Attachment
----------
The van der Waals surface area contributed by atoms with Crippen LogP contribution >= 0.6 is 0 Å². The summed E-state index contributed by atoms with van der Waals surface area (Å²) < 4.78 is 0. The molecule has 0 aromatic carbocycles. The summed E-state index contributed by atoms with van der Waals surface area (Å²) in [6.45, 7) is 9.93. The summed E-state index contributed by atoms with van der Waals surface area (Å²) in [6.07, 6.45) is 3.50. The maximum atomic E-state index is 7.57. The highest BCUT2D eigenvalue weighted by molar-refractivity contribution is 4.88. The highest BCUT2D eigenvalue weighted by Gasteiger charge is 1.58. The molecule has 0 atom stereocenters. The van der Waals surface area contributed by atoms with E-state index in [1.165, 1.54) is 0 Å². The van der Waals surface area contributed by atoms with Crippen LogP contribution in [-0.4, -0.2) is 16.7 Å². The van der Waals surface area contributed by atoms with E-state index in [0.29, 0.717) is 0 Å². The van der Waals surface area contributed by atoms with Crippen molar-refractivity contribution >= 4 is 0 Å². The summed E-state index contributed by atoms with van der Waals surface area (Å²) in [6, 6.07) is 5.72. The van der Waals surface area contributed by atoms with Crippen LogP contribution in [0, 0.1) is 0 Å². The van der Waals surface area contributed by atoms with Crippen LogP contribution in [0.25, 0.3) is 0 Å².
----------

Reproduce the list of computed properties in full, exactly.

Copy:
The van der Waals surface area contributed by atoms with Crippen LogP contribution >= 0.6 is 0 Å². The summed E-state index contributed by atoms with van der Waals surface area (Å²) < 4.78 is 0. The molecule has 0 aromatic carbocycles. The summed E-state index contributed by atoms with van der Waals surface area (Å²) in [6.45, 7) is 9.93. The summed E-state index contributed by atoms with van der Waals surface area (Å²) in [6.07, 6.45) is 3.50. The maximum atomic E-state index is 7.57. The highest BCUT2D eigenvalue weighted by molar-refractivity contribution is 4.88. The highest BCUT2D eigenvalue weighted by Gasteiger charge is 1.58. The molecule has 0 atom stereocenters. The van der Waals surface area contributed by atoms with E-state index in [1.165, 1.54) is 0 Å². The van der Waals surface area contributed by atoms with Crippen LogP contribution in [-0.4, -0.2) is 16.7 Å². The van der Waals surface area contributed by atoms with E-state index in [0.29, 0.717) is 0 Å². The van der Waals surface area contributed by atoms with Crippen molar-refractivity contribution >= 4 is 0 Å². The summed E-state index contributed by atoms with van der Waals surface area (Å²) in [6, 6.07) is 5.72. The van der Waals surface area contributed by atoms with Crippen LogP contribution in [0, 0.1) is 0 Å². The van der Waals surface area contributed by atoms with Crippen LogP contribution in [0.25, 0.3) is 0 Å².